United States District Court, W.D. Michigan, Northern Division
J. QUIST UNITED STATES DISTRICT JUDGE
a civil rights action brought by a state prisoner pursuant to
42 U.S.C. § 1983. The Court has granted Plaintiff leave
to proceed in forma pauperis. Under the Prison
Litigation Reform Act, Pub. L. No. 104-134, 110 Stat. 1321
(1996), the Court is required to dismiss any prisoner action
brought under federal law if the complaint is frivolous,
malicious, fails to state a claim upon which relief can be
granted, or seeks monetary relief from a defendant immune
from such relief. 28 U.S.C. §§ 1915(e)(2), 1915A;
42 U.S.C. § 1997e(c). The Court must read
Plaintiff's pro se complaint indulgently,
see Haines v. Kerner, 404 U.S. 519, 520 (1972), and
accept Plaintiff's allegations as true, unless they are
clearly irrational or wholly incredible. Denton v.
Hernandez, 504 U.S. 25, 33 (1992). Applying these
standards, the Court will dismiss Plaintiff's complaint
for failure to state a claim against Defendants Strait, Wilk,
Ahlborn, Spencer, and Correct Care Solutions . The Court will
serve the complaint against Defendant Aldridge.
David Wayne Hiser, filed this civil rights action pursuant to
42 U.S.C. § 1983 while he was confined at the Mackinac
County Jail. Plaintiff sues Defendants Mackinac County
Sheriff Scott Strait, Under Sheriff Ed Wilk, Jail
Administrator Tim Ahlborn, Prosecutor J. Stewart Spencer,
County Jail Doctor Scott Aldridge, and Correct Care
Solutions. Plaintiff alleges that he was denied adequate
medical treatment during his time at the Jail in violation of
his Eighth Amendment rights.
alleges that he had a tree fall on him in October of 1992,
which broke Plaintiff's back. Plaintiff eventually
recovered enough to return to work. However, in the year
2000, Plaintiff began to experience daily back pain.
Plaintiff was treated with pain medication until 2008, when
he began to receive epidural injections.
arrived at the Mackinac County Jail on August 23, 2016, and
told jail personnel that he was legally disabled and would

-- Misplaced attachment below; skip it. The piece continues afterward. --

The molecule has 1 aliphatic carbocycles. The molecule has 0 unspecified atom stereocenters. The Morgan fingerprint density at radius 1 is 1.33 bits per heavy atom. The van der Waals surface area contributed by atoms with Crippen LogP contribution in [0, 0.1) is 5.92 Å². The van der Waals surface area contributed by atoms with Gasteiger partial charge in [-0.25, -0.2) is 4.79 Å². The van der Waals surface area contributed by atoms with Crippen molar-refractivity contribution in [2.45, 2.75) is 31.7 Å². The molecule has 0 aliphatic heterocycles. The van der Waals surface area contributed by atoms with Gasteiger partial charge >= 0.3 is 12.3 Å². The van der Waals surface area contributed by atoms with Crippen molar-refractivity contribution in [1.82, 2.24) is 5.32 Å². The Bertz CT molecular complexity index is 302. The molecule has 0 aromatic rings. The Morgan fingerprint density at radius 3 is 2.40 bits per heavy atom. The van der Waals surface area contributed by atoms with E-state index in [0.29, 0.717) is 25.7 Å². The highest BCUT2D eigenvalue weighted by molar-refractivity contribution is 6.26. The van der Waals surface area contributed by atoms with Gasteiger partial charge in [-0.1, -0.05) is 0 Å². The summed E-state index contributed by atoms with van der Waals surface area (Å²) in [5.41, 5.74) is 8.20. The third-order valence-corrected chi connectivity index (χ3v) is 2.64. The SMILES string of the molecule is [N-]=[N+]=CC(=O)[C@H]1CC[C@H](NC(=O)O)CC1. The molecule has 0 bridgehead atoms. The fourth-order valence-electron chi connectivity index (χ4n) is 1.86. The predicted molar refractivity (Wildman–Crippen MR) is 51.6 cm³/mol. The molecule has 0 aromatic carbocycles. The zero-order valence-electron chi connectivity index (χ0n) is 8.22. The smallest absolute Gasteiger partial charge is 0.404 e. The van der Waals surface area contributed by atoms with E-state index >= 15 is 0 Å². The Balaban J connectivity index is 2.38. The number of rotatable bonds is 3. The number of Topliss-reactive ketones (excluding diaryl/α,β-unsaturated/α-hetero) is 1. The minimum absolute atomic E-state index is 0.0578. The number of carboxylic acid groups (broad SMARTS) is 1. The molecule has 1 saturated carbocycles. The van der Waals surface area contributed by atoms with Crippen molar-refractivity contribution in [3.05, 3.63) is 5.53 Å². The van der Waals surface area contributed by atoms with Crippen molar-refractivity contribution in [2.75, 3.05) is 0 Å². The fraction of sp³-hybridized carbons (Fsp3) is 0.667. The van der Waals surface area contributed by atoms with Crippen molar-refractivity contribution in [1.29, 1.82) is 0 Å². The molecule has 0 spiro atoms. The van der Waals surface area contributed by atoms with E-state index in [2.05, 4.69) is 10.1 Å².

need to see a doctor. At the time that Plaintiff came into
the jail, he could walk approximately 9 miles, but required
continuing treatment to maintain his health. After three to
four weeks, a nurse told Plaintiff to file some grievances
and that if the doctor didn't see them, someone in the
front office would see them and something would be done for
Plaintiff. After 56 days, Plaintiff was finally seen by the
jail doctor, Defendant Scott Aldridge. At this time,
Plaintiff explained his disability and asked for medical
help. Plaintiff told Defendant Aldridge that he had 24 years
worth of medical records that he could get within 20 minutes.
Defendant Aldridge stated that he would get Plaintiff's
records from the Veteran's Administration.
64 days elapsed, at which point Plaintiff wrote 2 more
grievances. Upon seeing Plaintiff, Defendant Aldridge asked
why he had filed “all the grievances.” Plaintiff
stated that something needed to be done and asked Defendant
Aldridge to read his records. Plaintiff was given nothing but
6 Tylenol per week for pain. Plaintiff complains that he lost
a tooth and that two more teeth are loose because the pain
caused him to grind his teeth so much. Plaintiff's
ex-wife and friends called state and county officials, and
one of the county commissioners investigated. Plaintiff
states that Defendant Strait spoke to the commissioner and
told him that Plaintiff was angry and was merely seeking
narcotics. Plaintiff denies ever asking for narcotics.
states that he did not receive any treatment for his back
problems for approximately 5 months. In addition, Plaintiff
was forced to sleep on a steel bunk with a single mattress,
despite his request for a second mattress. At the end of the